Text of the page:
Martha Lapham

SHOREHAM — Martha Lapham of Shoreham is modest about her gardens — several plots of brimming flowerbeds, a vegetable garden and various climbing and potted plants. But as unassuming as the longtime gardener may be, the lively blooms on her Shoreham property speak for themselves.
In her 40th year of gardening, Lapham subscribes to one mantra only: to have fun. Her perennial garden, sprinkled with annuals, has flourished for 35 years where, Lapham said, “a lot of the garden just sows itself.” The colorful cottage garden is a mix of Shasta daisies, Chinese forget-me-nots, yellow yarrow, phlox, hollyhocks, larkspur, cone flowers, purple mallow, marguerite daisies and a patch of poppies that were dormant for five years before springing up this summer.
“A garden has a little bit of a mind of its own,” Lapham said.
The most difficult part of gardening, said Lapham, is keeping plants in bloom throughout the summer. Her strategy, though, seems to be working.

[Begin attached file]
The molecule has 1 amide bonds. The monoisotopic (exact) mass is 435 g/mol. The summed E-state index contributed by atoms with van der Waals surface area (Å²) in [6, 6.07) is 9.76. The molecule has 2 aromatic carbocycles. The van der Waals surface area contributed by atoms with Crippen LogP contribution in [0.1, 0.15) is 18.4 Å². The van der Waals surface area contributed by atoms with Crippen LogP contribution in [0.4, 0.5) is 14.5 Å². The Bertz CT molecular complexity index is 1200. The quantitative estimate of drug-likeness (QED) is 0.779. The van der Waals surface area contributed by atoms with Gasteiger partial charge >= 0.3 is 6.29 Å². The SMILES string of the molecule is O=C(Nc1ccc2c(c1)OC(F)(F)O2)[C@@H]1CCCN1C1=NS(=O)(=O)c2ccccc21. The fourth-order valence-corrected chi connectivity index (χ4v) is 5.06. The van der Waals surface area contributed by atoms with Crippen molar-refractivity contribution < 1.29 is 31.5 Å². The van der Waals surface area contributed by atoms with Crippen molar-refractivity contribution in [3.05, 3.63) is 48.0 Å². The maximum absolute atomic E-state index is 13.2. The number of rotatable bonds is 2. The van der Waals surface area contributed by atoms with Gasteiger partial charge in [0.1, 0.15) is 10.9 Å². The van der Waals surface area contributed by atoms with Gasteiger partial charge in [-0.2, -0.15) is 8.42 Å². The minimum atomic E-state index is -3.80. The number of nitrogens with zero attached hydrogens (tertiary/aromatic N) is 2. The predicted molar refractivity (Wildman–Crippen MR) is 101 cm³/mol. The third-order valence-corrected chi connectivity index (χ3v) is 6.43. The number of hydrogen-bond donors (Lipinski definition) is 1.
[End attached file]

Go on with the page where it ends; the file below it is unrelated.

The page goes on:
“Make it be in bloom for as long as you can by planting plants that have different blossoming cycles,” said Lapham.
Next to the flowerbeds, Lapham keeps a vegetable garden that grows staples like tomatoes, eggplants, French string beans, lettuce and sorrel. Standing guard at her garage are two topiaries shaped like dogs, in honor of her two Cardigan Welsh corgis, and on the back wall of the building climbing hydrangea’s begin their ascent. On the terrace of her house, agave plants twist out of pots — the plants waited out the long winter in Lapham’s basement under a grow light — and miniature Japanese sunflowers potted nearby wait to bloom. Moving down the property, which totals about 115 acres, Dutchman’s pipe and wisteria climb up an arbor attached to an old dairy barn.
Lapham’s variety of flowers and plants seem to be a product of her ever-changing tastes.
“It’s amazing how often you change the plants that you like,” she said. “I’m somebody who likes a lot of a few types of plants.”
Often times Lapham will swap plants with other gardeners, which she said can make gardening a very social experience.
“Gardening is a great pleasure, good exercise and you meet interesting people,” Lapham said.
For anyone looking to begin a garden, Lapham said it’s important to remember that “gardening is a work in progress and never perfect. It’s trial and error.”

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